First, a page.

Battle of a Lifetime

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Two people, two heart attacks, two bouts of pneumonia, cancer that spread to two organs and two lost jobs all in the last two years. It's a lot to take in and a lot for one family to handle.

We sat down with the Nolan family at their Osseo home this evening.

Scott and Debbie Nolan have three kids and three grandkids. Now, with words like ‘foreclosure' and ‘six months to live’ a part of daily conversation, the entire family is fighting the battle of a lifetime.

"I'm fighting a war,” Says Debbie Schenn-Nolan. “Literally, I'm fighting a war. That's how I feel."

Debbie and Scott Nolan's war started two years ago.

"We were both on the top of our game, ya know, making good money and we got a home," says Scott.

The attack on their happiness started with Scott's first heart attack.

"I drove that 18-wheeler right up to the hospital," he says.

Shortly after that, Scott was diagnosed with severe emphysema and lost his job as a truck driver. Money got tight and Debbie became the family's sole provider—for a while.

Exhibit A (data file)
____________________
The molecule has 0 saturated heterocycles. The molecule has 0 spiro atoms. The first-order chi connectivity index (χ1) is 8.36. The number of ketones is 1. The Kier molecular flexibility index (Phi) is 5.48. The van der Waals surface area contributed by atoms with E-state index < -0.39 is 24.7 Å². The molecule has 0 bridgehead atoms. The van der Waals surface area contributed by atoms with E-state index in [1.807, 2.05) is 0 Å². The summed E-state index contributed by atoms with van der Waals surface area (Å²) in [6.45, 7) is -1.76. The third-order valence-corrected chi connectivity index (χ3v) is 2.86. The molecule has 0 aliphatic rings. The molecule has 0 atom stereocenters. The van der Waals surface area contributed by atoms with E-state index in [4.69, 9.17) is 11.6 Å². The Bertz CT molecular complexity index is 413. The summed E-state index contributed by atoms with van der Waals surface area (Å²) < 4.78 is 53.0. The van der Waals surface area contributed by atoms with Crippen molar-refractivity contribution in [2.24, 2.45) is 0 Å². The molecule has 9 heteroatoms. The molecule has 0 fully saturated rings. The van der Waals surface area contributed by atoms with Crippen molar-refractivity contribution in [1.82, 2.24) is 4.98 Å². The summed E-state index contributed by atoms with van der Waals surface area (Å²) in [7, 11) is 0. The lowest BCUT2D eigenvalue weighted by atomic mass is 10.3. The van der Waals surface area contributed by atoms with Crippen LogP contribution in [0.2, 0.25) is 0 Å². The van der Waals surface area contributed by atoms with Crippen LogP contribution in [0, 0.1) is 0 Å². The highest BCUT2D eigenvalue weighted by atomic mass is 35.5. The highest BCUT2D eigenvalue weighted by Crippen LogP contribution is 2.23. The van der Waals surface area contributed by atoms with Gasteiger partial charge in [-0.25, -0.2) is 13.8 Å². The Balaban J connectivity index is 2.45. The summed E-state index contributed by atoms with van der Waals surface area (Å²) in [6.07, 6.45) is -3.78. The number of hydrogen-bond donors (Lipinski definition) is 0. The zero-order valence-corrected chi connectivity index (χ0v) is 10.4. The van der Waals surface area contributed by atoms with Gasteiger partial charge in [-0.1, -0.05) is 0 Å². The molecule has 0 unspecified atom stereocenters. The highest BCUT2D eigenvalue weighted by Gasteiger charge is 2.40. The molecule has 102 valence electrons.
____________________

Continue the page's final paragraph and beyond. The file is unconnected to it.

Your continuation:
"January 31st was it—when they told me I have six months to a year," she says.

Doctors say pancreatic cancer spread to her spleen and liver.

"In the midst of losing my house, I found out I have this to deal with," Debbie says.

But she's strong.

"My wife's so courageous," Scott says.

And a believer.

"I get up every morning and say my prayers and talk to the Lord,” Debbie says. "A miracle is what I'm looking for."

Her number one reason is 15.

"She’s the best mom in the world,” says Debbie’s son Nolan Schenn, a freshman who wrestles heavyweight, pins seniors and wears number 10 on his extra large football jersey.

"He needs me here,” Debbie says as she fights back tears. “I want to be there when football starts. That's the hardest part, my son. I get choked up when it comes to him"

“She comes to everything,” Nolan says.

And when it comes to mom, her big guy sheds big tears, but doesn't give up.

"I don't think she'll be gone,” he says. “I think we'll make it through."

Debbie says until she gets her miracle, she worries about her daughter, three grandkids, but especially that her boys will be OK.

So far, the Nolans still have their home, but are months behind in payments. Now, family, friends, neighbors and the community are reaching out to help.

Debbie's mom and sister-in-law organized a benefit for her on March 17. It's at the Lions Hall in Augusta from one p.m. until midnight.
There's food, music, raffles and a silent auction all to help the family.

There's also a fund set up for Debbie.
If you'd like to help you can make your checks out to the "Debbie Nolan Fund" and drop them off at any United Bank.

There are locations in Osseo, Eau Claire, Strum, Eleva, Ettrick, and Mondovi.


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